This has also forced a re-evaluation of the role played by IT staff. In remarks delivered at Commvault Go a year ago, Bunte implored attendees to cease viewing themselves as IT administrators or backup managers and consider themselves instead as “data stewards” in the enterprise.
“It’s a mountain of data; it’s using the data, and that’s been tricky in this space,” Bunte said. “People just backed it up because they’re supposed to. It didn’t even occur to them that they might need to use it.”
Moving faster than startups
As more companies recognize the need for better data management solutions, the number of vendors looking to provide answers has increased as well. As a major provider of data backup and recovery, Commvault operates in a highly competitive space, with key players such as Veritas Technologies LLC and Veeam Software Inc. battling for market share.
In addition to larger competitors, Commvault must keep a close eye on emerging startup companies in the data storage and protection arena. “We used to have to compete and change just a little faster than our competition,” Bunte explained. “Now you have to change faster than startups. We’re trying to drive change; we’re trying to drive responsiveness; we’ve moved to rapid development models.”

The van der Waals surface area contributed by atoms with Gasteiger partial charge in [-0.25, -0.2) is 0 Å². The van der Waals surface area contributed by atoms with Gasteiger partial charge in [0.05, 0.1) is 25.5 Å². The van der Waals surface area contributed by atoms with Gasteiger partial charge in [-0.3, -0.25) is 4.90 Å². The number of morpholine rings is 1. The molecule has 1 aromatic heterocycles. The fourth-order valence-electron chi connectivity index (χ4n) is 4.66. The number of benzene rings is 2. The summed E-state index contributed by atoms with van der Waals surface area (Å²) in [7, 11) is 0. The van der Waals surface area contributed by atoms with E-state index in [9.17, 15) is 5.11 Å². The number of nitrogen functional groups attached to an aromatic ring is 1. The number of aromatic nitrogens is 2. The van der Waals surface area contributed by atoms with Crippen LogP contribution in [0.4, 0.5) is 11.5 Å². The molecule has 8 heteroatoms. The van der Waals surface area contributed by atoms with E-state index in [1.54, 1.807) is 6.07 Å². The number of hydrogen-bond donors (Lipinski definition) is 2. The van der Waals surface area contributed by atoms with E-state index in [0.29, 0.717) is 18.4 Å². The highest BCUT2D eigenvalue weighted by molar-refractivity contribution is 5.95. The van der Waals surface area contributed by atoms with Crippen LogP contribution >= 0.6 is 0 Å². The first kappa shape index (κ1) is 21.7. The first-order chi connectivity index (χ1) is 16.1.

In a world where data has become as precious as water and machines are now doing much of the work without human intervention, Commvault’s COO still remembers the early days of the company, when meeting payroll wasn’t always a sure bet. At a celebration of the company’s founding more than 20 years ago, Bunte recalled when there was only $600,000 in the bank, which would have covered “one and a half payrolls” today.
Despite the competitive challenges and fast-moving customer demands, the north star for Bunte and the rest of Commvault’s executives remains the technology. “Back when Bob [Hammer], and I started the business, we always, always, always believed you have to have the best technology,” Bunte said. “You can’t go to sleep on that; you can’t go on autopilot. And in our space, you have to have the best support.”
The message from Commvault’s major conference this week is that the company is stepping up its game. Whether it involves marketing, packaging, pricing, messaging or positioning, the company is ambitiously plotting a course for the long haul.
Considering Bunte’s background in farming, an industry where weather and just plain bad luck can play havoc with the year’s crop, Commvault’s perseverance in the enterprise tech world can be attributed to a basic three-word philosophy: Deal with it.
“You can’t kick the can down the road,” Bunte said. “Just deal with it and start investing. Just back up, take a long view, take a broad view, get your foundations in place, and do this data thing right.”
Watch the complete video interview below, and be sure to check out more of SiliconANGLE’s and theCUBE’s coverage of Commvault GO 2018. (* Disclosure: TheCUBE is a paid media partner for the Commvault GO event. Neither Commvault Systems Inc., the event sponsor, nor other sponsors have editorial control over content on theCUBE or SiliconANGLE.)